4 min read

A Day in the Life of a Police Dog


Written by Leslie Ingraham

Veterinary reviewed by:

Published: 06/01/2022, edited: 06/03/2022

Dogs have been valued for centuries for their unique skills in protecting humans and facilitating our day-to-day needs. From protection, to messengers during wars, to herding our livestock worldwide, dogs have done a lot for us!

Today, police dogs are specially trained canines that assist law enforcement personnel. They make pawfect partners for federal agencies like the Drug Enforcement Agency, Customs and Border Patrol, and the Transportation Security Agency, and dogs have also become common adjuncts for state and local police. Let’s take a look at what a police dog does, what attributes they need, and how they learn to work as part of a K-9 team.

What are the best breeds and traits for police dogs?

Police dogs are typically large breeds, although some of the smaller dog breeds can be fierce and intimidating. The most common police dog breeds are German Shepherd Dogs, Dutch Shepherds, Belgian Malinois, Doberman Pinschers, and bloodhounds.  It’s likely you’ll also see Rottweilers, Labrador Retrievers, and American Pit Bull Terriers walking alongside a law enforcement officer. Almost any dog can fulfill a policing role, even if it’s just making a racket when they hear or see an intruder. Herding breeds also make grrreat canine police officers, and tiny pups like chihuahuas are successful at sniffing out drugs and explosives, especially in tight quarters.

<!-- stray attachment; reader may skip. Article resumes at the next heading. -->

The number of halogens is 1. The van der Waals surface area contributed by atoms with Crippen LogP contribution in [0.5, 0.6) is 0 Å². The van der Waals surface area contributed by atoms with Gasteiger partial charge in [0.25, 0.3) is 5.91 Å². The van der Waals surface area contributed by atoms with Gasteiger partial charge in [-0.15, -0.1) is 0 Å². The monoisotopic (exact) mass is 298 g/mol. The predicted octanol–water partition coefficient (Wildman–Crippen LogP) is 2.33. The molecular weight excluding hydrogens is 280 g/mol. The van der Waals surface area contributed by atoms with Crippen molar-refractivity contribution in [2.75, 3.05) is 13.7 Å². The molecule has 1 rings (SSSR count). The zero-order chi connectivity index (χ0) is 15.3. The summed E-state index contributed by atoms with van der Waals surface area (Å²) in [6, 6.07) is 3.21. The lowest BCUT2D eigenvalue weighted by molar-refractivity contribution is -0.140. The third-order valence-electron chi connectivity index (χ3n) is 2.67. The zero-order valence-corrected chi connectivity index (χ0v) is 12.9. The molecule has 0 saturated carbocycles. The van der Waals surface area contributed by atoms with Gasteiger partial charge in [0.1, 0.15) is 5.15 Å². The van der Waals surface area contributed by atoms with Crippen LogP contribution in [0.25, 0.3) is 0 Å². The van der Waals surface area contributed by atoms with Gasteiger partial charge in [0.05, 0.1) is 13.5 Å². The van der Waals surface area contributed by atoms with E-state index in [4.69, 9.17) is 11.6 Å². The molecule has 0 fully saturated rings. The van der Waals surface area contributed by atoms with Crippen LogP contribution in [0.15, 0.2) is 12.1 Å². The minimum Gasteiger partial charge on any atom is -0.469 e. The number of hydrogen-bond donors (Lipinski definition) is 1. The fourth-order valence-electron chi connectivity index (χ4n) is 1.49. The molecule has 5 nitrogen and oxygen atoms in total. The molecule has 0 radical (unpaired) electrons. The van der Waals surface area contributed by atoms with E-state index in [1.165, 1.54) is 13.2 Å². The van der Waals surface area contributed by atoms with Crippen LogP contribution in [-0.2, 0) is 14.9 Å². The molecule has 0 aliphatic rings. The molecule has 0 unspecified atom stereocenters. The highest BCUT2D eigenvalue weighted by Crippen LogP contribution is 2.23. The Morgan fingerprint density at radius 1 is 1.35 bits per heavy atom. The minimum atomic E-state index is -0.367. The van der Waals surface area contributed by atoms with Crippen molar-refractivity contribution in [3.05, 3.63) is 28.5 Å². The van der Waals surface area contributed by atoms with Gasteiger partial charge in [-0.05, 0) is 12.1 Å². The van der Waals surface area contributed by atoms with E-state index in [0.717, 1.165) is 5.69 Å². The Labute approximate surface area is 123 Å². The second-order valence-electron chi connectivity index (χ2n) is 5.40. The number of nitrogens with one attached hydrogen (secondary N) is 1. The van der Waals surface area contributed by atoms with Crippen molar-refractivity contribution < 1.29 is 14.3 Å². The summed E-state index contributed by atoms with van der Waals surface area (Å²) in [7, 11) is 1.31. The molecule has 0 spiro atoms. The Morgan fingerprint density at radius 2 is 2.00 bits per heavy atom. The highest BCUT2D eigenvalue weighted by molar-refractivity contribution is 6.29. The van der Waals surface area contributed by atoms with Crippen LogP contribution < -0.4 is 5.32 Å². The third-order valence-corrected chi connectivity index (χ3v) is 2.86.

Not all dogs in the breeds mentioned are pawfect for police work, however. They must first be tested for their personality and physical abilities to see if they are a good fit. Dogs who are typically chosen for police work show many of the these characteristics:

  • Intelligence
  • Easy to train
  • Loyal
  • Eager to please their human partners
  • Strong and agile
  • Active with high stamina
  • Powerful and muscular
  • Intimidating when necessary, or even aggressive
  • Eager to chase and subdue prey
  • Having a strong defensive drive
  • Tenacious

How is a dog trained to become a police dog?

For many years, police dogs in the U.S. were imported from other countries, until American breeders began to develop dogs with the necessary attributes, and schools were formed to train them. German, French, Belgian, and Dutch training schools that exported police dogs to America trained them in their home language and American K9 police officers learned to give commands in the language the dogs knew. In the U.S., police dogs are trained at specialized schools run by private companies, or by federal or local police departments.

Puppies intended for police duty begin obedience training at a very young age, from 2 months to 2 years old. Most police dog training is in two parts: dogs spend time at a dog training school, followed by another round of training with their handlers. The actual time varies among each school from weeks to months, and it's important for a dog and handler to train together to forge and maintain a trusting bond and build mutual loyalty. The handlers themselves also undergo formal education in social justice and police work.  

One of the most important police dog duties is to defend and protect their handler. To cement the bond between the canine and their human handler, they live together 24/7. They're taught to attack on command, follow a trail, find and hold a suspect, and find lost or injured people by their scent, to name a few of their skills. They also learn how to dissociate from distractions when necessary. The primary training method used for police dogs is positive reinforcement using rewards, which is time-consuming but effective.